Whoever claims that managing a 9-hole golf course is half as hard as that for an 18-hole one needs a swift rethink. So says Paul Barrow, Head Greenkeeper at Flixton Golf Club, Greater Manchester, who has all the experience, and maintenance headaches, to back up his statement.
With just one full-time assistant, Paul has his work cut out every day of the year, as the threat of flooding from the River Mersey, which runs alongside the 9-hole course, looms large.
The image of Paul standing alone in a sea of floodwater last year tells a graphic tale of the club's constant battle against the elements.
In time, the waters subsided and Flixton opened for business once more. But occupying Paul's thoughts is the nagging question; when will it happen again?
Paul's been a member of Flixton since he was nine, so the 32-year-old has enjoyed a generation of golf, competing against what he states is a challenging parkland round for any player.
But let's go back. A graduate in Sports Science from Myerscough, Paul spent his first few years working in the professional shop at Dunham Forest before applying for a post at equally high status Delamere - "the links inland and a great course to learn the ropes."
A fulfilling four-year spell there culminated in a job offer back at Dunham, where he spent three years further honing his greenkeeping skills.
The siren call home proved too powerful for locally born and bred Paul, who took up the head's post at Flixton in 2015.
"Every course is learning curve," he says, "with different conditions and microclimates requiring differing seed mixes to deliver optimum playability."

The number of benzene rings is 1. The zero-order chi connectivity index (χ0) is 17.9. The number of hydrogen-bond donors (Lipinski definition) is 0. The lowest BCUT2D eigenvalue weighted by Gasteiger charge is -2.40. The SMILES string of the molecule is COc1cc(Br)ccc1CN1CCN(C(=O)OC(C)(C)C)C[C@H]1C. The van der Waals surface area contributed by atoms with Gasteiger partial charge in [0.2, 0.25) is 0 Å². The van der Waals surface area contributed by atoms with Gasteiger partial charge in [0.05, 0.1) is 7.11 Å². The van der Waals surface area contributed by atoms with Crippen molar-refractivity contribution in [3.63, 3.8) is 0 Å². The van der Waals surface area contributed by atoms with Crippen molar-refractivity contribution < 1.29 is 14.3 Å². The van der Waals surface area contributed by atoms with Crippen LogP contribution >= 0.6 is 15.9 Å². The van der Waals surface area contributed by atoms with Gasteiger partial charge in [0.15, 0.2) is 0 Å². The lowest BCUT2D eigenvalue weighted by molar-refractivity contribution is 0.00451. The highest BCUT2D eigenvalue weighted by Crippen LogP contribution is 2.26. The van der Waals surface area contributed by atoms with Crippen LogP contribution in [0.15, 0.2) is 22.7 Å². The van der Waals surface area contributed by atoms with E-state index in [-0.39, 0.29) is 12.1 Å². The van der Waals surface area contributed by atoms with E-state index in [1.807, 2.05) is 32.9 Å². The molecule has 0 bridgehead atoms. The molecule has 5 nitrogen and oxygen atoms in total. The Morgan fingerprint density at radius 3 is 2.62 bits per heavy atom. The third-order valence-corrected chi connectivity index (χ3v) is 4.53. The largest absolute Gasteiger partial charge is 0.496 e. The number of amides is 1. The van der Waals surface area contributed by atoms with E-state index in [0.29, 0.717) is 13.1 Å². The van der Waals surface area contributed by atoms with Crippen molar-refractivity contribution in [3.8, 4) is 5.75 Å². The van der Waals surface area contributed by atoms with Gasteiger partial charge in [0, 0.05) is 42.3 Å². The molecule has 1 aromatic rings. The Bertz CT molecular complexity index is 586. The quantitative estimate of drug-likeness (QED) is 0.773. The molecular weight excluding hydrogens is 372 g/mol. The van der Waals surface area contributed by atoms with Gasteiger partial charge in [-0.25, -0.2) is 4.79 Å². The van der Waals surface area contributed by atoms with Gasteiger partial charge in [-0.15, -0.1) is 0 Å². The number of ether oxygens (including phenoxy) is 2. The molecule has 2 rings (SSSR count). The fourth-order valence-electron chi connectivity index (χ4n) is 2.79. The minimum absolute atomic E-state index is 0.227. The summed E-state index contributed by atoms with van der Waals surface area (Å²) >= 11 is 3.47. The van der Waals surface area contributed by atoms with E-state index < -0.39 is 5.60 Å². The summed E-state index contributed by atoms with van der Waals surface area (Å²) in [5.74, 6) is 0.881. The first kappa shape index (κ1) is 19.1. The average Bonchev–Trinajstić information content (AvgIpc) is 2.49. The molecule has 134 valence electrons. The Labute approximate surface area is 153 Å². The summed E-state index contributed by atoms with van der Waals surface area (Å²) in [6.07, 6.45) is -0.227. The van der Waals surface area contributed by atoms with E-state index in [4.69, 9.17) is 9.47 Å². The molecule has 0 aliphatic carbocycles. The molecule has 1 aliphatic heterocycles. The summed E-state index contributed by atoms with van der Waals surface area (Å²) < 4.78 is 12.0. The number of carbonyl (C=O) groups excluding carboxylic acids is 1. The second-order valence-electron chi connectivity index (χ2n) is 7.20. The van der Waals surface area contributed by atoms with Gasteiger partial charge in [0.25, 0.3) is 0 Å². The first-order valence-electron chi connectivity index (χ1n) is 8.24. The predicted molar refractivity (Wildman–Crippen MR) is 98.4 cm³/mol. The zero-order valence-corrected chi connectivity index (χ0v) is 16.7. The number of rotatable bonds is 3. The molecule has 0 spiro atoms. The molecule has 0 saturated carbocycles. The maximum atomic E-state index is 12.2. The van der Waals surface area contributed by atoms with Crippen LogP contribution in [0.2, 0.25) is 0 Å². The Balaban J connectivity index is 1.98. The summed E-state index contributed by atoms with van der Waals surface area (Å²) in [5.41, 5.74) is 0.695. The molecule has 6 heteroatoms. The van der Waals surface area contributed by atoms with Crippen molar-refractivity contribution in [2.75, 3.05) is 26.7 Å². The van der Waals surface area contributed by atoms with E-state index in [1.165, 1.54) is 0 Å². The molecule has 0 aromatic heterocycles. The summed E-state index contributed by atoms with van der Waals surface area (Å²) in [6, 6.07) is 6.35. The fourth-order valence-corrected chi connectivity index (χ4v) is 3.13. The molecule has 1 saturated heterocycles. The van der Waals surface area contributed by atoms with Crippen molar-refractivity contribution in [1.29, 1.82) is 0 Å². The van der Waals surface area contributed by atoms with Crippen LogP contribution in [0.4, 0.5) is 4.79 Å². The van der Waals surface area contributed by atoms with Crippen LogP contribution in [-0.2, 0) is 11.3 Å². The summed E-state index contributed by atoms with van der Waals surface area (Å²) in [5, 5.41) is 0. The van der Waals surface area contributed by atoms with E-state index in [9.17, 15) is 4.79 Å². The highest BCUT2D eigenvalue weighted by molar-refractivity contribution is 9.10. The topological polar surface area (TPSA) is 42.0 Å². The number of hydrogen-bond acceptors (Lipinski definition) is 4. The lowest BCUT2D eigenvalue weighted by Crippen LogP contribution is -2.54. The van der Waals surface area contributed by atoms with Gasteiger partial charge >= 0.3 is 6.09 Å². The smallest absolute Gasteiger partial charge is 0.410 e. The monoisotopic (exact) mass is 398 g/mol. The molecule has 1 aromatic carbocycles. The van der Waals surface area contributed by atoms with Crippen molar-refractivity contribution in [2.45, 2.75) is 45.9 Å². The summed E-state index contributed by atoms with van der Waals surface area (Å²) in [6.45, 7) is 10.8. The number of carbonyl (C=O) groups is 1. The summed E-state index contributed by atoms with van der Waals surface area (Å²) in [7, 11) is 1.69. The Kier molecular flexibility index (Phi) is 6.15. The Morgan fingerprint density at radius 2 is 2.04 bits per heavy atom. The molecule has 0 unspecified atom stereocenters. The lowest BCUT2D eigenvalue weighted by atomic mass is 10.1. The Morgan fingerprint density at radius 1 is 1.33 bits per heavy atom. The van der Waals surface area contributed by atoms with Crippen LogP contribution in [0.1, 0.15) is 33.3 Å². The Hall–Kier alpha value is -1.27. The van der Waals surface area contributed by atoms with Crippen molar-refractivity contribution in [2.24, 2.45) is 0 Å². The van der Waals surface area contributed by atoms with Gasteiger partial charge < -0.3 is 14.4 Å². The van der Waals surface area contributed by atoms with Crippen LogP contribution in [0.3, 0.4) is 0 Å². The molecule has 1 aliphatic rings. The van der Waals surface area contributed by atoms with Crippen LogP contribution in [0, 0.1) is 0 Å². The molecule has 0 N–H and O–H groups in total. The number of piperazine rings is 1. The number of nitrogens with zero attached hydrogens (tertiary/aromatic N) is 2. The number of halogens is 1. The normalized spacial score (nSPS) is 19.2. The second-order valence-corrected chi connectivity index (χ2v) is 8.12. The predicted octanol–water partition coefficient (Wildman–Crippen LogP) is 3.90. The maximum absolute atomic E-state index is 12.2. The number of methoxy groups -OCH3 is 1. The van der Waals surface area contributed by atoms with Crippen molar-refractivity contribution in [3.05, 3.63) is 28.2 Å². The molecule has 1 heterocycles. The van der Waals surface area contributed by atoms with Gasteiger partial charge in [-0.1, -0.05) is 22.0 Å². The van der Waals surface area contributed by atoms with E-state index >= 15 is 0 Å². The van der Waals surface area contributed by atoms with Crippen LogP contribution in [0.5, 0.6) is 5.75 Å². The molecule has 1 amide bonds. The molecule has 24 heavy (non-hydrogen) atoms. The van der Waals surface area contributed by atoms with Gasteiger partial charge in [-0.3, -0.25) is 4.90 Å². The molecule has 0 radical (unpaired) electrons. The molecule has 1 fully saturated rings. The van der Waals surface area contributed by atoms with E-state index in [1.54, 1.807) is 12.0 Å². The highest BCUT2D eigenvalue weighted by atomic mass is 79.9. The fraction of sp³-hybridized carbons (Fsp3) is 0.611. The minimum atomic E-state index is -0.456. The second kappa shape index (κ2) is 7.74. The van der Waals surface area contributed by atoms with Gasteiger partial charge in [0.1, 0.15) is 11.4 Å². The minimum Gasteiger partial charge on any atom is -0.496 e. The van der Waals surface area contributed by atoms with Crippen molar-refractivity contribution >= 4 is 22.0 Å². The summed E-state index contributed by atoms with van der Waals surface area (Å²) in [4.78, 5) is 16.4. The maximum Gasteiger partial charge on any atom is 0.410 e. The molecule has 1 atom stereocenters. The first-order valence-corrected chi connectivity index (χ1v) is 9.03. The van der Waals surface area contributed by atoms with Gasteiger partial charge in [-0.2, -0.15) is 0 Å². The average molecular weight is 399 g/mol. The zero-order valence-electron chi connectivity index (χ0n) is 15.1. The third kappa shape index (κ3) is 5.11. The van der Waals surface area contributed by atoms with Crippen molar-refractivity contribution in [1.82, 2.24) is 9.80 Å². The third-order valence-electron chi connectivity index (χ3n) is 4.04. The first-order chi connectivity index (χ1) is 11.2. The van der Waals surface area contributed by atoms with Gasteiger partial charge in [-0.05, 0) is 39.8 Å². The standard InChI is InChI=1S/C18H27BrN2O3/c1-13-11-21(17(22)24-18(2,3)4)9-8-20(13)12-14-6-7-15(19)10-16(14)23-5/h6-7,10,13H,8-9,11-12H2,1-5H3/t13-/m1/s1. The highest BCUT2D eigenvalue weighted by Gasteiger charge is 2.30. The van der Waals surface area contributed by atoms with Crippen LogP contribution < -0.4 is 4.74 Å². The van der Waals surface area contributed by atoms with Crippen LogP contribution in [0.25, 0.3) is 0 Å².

As an avid golfer, Paul sees a course from both perspectives - a user and a deliverer.
"For golfers, presentation is everything and the first thing they ask is 'what are the greens like?'." It's all about going back to basics, Paul believes. "A clean, tidy course with well-cut greens gives the kind of presentation golfer want. Our greens are holding up well, so they don't have too many gripes here."
Member expectations are only one side of the coin; growing numbers of pay and play golfers demand perfection, which means the pressure's on clubs like Flixton to do their utmost to provide it, especially locally when they can enjoy the delights of Dunham Forest and Delamere.
Meeting those expectation relies on quality groundscare, helped by the tools and machinery to do the job. "We have a healthy budget," Paul declares, "and our fleet is improving steadily, thanks to the club's council members being more aware of what our work entails."
When golf was written off during lockdown, Paul used the fallow period as a great opportunity to help acclimatise the committee to the realities of greenkeeping. "I invited them to look over what we do," he recalls. "Their eyes were opened when they saw broken machinery."
Closure meant days working alone for Paul, as assistant Anthony Cox had been furloughed, however, "he came in to cut the rough for me, which really helped."